When I scouted Snow Hole, I hiked alongside the river to get a closer look, scrambled on boulder after boulder, trying to see where each and every rock was. As a paddle boarder, I have to have a plan on what to do if I swim, and it was likely I would swim in this nasty, whirlpool of water.
I hiked away from the group and studied the rapid in solitude. Numerous lines and scenarios went through my head while staring at this mess of boulders and current. The absolute worst scenario was the potential of getting pinned into a boulder, so I opted to take the line left of center; rather than traverse across the current like the rafts did. However, through all of the frothy chaos, I spotted something in my line that looked like a log or a boulder, just underneath the water enough to hide, but not deep enough where I wouldn't hit it if I were swimming. My nerves tightened up and I felt my adrenaline pump as I formulated my mantra to get me through this rapid, "Recover quickly."
Despite the hazard, I decided to go for it. As my group started pulling out of the scouting area, a commercial fleet of rafts pulled up. Usually I'm pretty friendly when people ask me questions or talk to me about river SUP, however, this time, I could hear them asking, "Are you really going to paddleboard that?!" and I couldn't bear to lose my focus. This was the most nervous I had been in a very long time to run a rapid and I couldn't let any form of doubt creep into my mind.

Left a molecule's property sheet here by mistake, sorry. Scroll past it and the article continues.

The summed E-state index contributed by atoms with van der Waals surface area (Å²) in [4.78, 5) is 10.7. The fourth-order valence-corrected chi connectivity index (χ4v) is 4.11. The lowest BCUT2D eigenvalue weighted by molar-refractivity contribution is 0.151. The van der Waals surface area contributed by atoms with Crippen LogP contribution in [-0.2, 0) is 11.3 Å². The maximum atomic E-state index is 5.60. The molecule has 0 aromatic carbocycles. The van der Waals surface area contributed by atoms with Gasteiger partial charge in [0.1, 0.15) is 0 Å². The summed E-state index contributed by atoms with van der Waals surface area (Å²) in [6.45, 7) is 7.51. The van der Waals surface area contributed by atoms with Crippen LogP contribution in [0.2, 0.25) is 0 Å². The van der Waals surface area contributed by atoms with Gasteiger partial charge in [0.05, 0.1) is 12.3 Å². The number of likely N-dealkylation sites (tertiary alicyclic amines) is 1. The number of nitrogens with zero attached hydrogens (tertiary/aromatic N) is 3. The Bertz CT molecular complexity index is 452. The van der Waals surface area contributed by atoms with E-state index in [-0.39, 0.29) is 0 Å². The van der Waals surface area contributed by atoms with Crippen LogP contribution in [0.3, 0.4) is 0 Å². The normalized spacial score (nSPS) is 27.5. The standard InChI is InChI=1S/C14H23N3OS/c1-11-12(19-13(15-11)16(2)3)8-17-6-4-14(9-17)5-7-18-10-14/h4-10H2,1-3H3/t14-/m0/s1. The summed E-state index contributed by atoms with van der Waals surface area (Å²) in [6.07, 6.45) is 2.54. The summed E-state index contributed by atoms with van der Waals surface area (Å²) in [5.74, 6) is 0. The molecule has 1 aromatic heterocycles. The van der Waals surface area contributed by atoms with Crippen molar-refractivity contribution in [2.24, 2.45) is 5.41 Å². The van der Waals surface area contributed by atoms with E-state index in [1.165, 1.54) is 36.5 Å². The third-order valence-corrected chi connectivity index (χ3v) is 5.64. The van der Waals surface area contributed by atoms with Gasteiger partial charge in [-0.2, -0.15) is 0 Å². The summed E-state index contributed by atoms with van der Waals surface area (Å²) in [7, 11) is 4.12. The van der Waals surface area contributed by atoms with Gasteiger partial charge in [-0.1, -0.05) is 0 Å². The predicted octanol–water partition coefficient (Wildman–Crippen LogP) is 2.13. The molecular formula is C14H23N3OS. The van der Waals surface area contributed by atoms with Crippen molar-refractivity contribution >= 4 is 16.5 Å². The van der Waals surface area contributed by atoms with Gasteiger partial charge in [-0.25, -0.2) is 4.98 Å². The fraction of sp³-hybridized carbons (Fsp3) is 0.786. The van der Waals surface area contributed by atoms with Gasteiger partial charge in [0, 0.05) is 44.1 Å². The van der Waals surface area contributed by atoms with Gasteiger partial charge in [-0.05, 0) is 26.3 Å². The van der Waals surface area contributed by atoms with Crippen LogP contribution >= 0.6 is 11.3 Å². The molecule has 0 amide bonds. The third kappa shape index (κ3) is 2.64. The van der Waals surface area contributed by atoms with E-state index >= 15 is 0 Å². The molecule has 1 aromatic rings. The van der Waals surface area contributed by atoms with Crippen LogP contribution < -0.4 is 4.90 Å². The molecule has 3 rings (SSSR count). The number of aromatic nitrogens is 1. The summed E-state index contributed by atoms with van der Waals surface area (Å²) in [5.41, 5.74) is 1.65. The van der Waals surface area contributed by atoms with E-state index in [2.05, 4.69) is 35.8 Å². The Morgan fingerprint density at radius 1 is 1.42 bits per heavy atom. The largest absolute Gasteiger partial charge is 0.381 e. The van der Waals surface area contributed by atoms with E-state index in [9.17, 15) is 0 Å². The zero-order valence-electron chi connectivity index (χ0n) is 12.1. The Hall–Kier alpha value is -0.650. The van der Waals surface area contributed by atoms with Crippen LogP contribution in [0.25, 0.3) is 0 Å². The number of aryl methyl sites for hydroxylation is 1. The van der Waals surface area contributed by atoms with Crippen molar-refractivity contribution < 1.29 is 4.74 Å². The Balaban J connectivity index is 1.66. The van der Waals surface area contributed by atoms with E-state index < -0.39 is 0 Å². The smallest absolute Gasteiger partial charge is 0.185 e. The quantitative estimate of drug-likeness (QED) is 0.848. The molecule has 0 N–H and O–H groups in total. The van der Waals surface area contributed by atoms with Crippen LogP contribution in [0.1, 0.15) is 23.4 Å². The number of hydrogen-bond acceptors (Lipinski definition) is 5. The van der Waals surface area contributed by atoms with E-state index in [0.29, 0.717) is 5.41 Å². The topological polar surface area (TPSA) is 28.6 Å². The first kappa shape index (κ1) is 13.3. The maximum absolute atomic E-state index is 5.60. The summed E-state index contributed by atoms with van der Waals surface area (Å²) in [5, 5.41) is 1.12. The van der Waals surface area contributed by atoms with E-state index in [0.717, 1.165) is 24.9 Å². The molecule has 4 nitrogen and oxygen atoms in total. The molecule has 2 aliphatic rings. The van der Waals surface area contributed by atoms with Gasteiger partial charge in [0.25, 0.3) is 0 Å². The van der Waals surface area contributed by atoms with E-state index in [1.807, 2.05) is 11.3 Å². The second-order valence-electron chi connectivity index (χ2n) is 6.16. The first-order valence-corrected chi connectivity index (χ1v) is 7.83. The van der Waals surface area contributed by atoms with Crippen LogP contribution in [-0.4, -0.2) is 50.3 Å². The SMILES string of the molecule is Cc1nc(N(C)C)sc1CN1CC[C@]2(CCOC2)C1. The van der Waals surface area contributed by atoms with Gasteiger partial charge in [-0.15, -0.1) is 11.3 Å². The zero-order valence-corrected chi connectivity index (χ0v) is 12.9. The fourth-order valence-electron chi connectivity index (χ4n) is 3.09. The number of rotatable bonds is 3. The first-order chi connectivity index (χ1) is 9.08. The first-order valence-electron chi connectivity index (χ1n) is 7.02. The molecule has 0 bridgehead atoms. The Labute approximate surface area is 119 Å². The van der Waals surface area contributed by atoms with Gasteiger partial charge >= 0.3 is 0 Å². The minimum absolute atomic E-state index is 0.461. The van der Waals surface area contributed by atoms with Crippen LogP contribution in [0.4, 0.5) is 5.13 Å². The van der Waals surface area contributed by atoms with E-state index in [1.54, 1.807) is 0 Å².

I was there. I was good enough. I was ready. It was my goal to run all of the IV's on this trip! I watched the rafts in the group descend into Snow Hole Rapid. I knew my line from every angle. I closed my eyes, rehearsed my line, and envisioned myself paddling through it; standing, styling, and clean.
Reality: I didn't quite paddle through it like my vision, but I'm proud of myself for doing it! I fought to stay standing throughout the entire rapid. My line was a little bit too conservative in the sense that I was in the boil line, which threw me off by killing my momentum and sucking the rail of my board down. I fell on my knee and fell off the board at one point because of the boil line, but I'm proud of myself for recovering from the fall quickly and getting back into the standing position by the end of the rapid.
Next time I run this rapid, I'll know what to expect. I'll know to stick to the current a little bit more and I'll be able to get it!
That night, we camped at Billy Creek Camp. The approach for it was tricky in the sense that you had to prepare to hit the eddy as you were rowing through Billy Creek Rapid. It was a huge campsite with an awesome cove that felt like our own private parking lot for our rafts. As soon as we pulled in, we had 20+ MPH winds, so we were grateful that we were off the river by that point. This was the only night we had to sleep in tents because it rained during the night.
Day 4 of the Lower Salmon (35.3 miles)